Publish your Azure Functions:

  • Once the Function App is created, navigate to its overview page in the Azure portal.
  • Click on the "Functions" option in the left-hand menu to view the available functions within the app.
  • Click on the "+ Add" button to add a new function to the Function App.
  • Select the appropriate trigger type for your function (e.g., HTTP trigger, timer trigger, queue trigger).
  • Configure the necessary settings for the trigger, such as the route, schedule, or connection strings.
  • After creating the function, go back to the overview page of the Function App.
  • Click on "Deploy" (or "Deployment options") in the left-hand menu to set up the deployment method.
  • Choose the deployment source based on your preference. You can deploy from various sources like local Git, GitHub, Azure DevOps, or other supported repositories.
  • Follow the prompts and provide the necessary authentication and repository details.
  • Once the deployment source is configured, trigger the deployment process to publish your Azure Functions to the Function App.

Configure deployment settings:

  • After the deployment is complete, navigate to the Function App's configuration settings.
  • Configure any additional settings required for your functions, such as environment variables, application settings, or connection strings.
  • Ensure that the necessary dependencies or extensions are installed and configured correctly.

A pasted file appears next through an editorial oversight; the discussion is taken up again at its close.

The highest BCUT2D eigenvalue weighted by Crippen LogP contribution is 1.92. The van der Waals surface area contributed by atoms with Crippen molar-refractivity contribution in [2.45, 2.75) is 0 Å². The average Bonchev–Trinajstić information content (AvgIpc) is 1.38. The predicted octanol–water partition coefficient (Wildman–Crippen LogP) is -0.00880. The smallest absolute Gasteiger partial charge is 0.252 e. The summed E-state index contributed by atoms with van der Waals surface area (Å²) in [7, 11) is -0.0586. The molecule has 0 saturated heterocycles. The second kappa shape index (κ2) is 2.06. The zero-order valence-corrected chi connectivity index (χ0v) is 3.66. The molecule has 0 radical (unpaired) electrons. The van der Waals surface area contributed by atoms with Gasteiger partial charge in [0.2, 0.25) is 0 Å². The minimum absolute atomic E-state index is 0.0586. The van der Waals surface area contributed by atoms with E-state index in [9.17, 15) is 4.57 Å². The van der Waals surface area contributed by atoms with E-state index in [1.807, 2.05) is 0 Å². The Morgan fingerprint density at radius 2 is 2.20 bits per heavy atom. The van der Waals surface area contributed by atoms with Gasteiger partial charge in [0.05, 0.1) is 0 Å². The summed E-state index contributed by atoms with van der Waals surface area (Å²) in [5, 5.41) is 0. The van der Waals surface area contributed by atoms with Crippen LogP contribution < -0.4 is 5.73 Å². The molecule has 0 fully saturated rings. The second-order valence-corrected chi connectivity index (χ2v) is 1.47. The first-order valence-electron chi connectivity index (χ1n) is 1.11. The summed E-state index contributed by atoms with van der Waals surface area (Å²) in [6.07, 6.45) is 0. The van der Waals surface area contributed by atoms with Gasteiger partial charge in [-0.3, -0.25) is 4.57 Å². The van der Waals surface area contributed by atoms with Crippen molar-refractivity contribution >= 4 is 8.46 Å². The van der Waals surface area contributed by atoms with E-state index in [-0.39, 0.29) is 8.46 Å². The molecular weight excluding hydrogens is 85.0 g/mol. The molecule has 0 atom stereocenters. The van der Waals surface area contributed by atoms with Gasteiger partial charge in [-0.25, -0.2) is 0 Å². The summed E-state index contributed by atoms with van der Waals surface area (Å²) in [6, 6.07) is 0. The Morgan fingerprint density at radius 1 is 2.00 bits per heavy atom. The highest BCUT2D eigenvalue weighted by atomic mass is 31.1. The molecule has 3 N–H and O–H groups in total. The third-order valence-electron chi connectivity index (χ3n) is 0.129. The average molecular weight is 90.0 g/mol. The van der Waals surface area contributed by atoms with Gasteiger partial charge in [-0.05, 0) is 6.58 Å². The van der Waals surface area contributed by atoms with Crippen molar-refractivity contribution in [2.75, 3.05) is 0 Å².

• If your functions require access to other Azure services, configure the appropriate permissions and connections.

Test and monitor your deployed functions:

  • Once your functions are deployed, you can test them by invoking the provided URL or triggering the configured triggers.
  • Monitor the execution and performance of your functions using Azure Application Insights or other monitoring tools.
  • Set up logging and diagnostics to capture and analyze function logs for troubleshooting and optimization.

By following these steps, you have successfully deployed your Azure Functions created with Azure Functions Core Tools to the Azure cloud. Your functions are now running in a scalable and managed environment, allowing you to leverage the power of Azure for your serverless applications. Remember to monitor and manage your deployed functions to ensure their performance, reliability, and cost-efficiency in the Azure cloud environment.

Section 5: Advanced Features and Functionality

Azure Functions Core Tools provides a range of advanced features and functionalities to enhance your serverless development experience. In this section, we will get introduced to some of these features, such as environment variables, triggering options, and binding extensions. You will learn how to leverage these capabilities to build more complex and versatile functions.